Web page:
2018 Baxter Award Recipient
Angela Owens Jando
Over the years since, Angela’s efforts as a dedicated volunteer have resulted in the restoration of St. Andrew’s Cemetery, as well as the completion of the many records that assist greatly in telling the stories of the many who are buried there.
Without her efforts, and those of her family, the resting places of our city’s founders, the Campau family, its pioneer priests, Fathers Viszosky and McManus, and entire generations of Irish families, the first real wave of immigrants to arrive locally, would have sunken beneath the turf in neglected silence and obscurity. But Angela would have none of this. She, and those who joined her in the battle chopped and sawed, dug and trimmed, and then x-rayed the ground until she could with admirable authority, record who among our earliest residents was buried where, and when. All of this was led and undertaken by a ‘citizen historian’, whose only compensation was a sore back, and the indefinable satisfaction that came with knowing that she had helped greatly to snatch back from obscurity a healthy slice of our history.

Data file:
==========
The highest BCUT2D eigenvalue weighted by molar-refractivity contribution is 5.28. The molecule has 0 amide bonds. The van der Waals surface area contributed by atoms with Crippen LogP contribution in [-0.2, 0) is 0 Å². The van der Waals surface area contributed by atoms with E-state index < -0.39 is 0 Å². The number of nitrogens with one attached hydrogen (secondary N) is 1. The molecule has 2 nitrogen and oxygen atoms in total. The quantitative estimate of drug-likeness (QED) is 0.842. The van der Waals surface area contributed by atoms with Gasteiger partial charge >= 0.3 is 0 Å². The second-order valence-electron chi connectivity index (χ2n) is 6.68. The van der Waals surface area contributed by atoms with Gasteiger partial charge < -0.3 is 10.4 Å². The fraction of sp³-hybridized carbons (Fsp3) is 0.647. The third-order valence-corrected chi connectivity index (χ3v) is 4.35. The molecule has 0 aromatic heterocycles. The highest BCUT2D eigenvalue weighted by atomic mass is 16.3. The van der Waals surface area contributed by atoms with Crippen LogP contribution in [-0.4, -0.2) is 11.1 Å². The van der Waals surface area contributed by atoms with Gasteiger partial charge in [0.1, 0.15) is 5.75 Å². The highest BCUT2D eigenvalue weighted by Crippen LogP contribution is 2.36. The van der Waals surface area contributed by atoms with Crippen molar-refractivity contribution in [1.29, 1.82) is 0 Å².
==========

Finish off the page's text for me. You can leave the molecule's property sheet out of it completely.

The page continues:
Happily, Angela’s quest to secure and honor some of our earliest local burial sites continues, now as an employee of the Grand Rapids Diocese, and has focused on the Holy Cross and Resurrection sites, as well as the historic and unique St. Andrew’s Cemetery. Her success in this process has awakened a similar interest in those she works with, and a great number of others in the community who, because of Angela’s continuing efforts now clearly see the treasure to be found within these local burial sites, and the great value that lies in their exploration and preservation.
Angela Jando’s status as a ‘citizen historian’ provides the clear basis for her being the recipient of the 2018 Albert Baxter Award, awarded to one who has fought to find and preserve the history of Grand Rapids and has worked to share that history with the community.